(ARLINGTON, Va.) –The National Rural Electric Cooperative Association (NRECA) today filed objections in two Federal Energy Regulatory Commission (FERC) proceedings, arguing FERC is overstepping its statutory authority by requiring both the Midcontinent Independent System Operator (MISO) and the Southwest Power Pool (SPP) to include broad refund obligations in their tariffs. NRECA’s consolidated initial brief was filed in FERC dockets EL16-91 and EL-16-99.
While FERC acknowledges the limits of its jurisdiction in these orders, the implications of what it proposes is nothing short of alarming and represents an attempt to alter the federal jurisdictional limitations over electric cooperatives and public power entities.
“Long-standing interpretations of the Federal Power Act confirm that the majority of our members lie outside FERC’s rate-making and refund authority, yet with these proceedings, FERC is working to undermine those interpretations,” said NRECA CEO Jim Matheson. “By pushing to alter the limits of its jurisdiction over rates for services provided under the tariffs of MISO and SPP, FERC actions could have a chilling effect on efforts to encourage market participation by non-public utility transmission owners. FERC has long acknowledged co-op and municipal participation as critical to the success of RTOs.”
“It is essential that FERC exercise deliberate and careful statutory interpretation,” Matheson continued. “The RTOs have already addressed the unique challenges faced by transmission-owning co-ops in RTOs. And the RTOs are in the best position to partner with stakeholders to develop provisions to achieve FERC’s objective in a manner that will continue to accommodate co-ops’ status as non-jurisdictional FERC entities.”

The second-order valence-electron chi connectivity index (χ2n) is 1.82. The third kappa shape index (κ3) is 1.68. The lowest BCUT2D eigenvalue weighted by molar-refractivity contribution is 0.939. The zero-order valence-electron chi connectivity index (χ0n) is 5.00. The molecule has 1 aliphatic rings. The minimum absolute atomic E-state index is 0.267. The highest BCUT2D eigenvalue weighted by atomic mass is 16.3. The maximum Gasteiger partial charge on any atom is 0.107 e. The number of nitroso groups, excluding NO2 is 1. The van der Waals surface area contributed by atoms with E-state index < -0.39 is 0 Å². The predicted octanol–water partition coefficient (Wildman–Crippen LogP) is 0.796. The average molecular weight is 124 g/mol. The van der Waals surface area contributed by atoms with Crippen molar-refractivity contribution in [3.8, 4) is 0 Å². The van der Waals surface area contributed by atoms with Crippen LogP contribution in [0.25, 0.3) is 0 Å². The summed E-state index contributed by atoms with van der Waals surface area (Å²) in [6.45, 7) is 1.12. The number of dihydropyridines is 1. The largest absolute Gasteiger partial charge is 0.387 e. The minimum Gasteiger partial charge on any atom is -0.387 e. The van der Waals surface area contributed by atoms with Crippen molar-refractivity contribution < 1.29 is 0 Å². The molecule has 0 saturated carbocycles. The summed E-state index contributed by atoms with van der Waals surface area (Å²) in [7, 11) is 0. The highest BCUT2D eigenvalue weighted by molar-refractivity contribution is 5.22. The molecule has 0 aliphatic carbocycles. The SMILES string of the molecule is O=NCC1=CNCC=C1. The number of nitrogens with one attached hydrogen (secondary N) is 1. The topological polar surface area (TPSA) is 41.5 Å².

Background: In July 2016, FERC initiated Federal Power Act Section 206 proceedings in the MISO and SPP markets, questioning each RTO’s failure to require non-public transmission owners – including co-ops and municipals – to provide refunds in the manner they require for public utility owners. While FERC cannot directly order refunds from 201(f)-exempt transmission owners that have joined RTOs (such as co-ops), FERC is, in essence, proposing that SPP and MISO can compel such refunds indirectly by having co-ops and municipals “volunteer” to pay appropriate revenue refunds if they want to recover their transmission revenue requirements under an RTO tariff.
The National Rural Electric Cooperative Association is the national service organization that represents the nation’s more than 900 private, not-for-profit, consumer-owned electric cooperatives, which provide service to 42 million people in 47 states.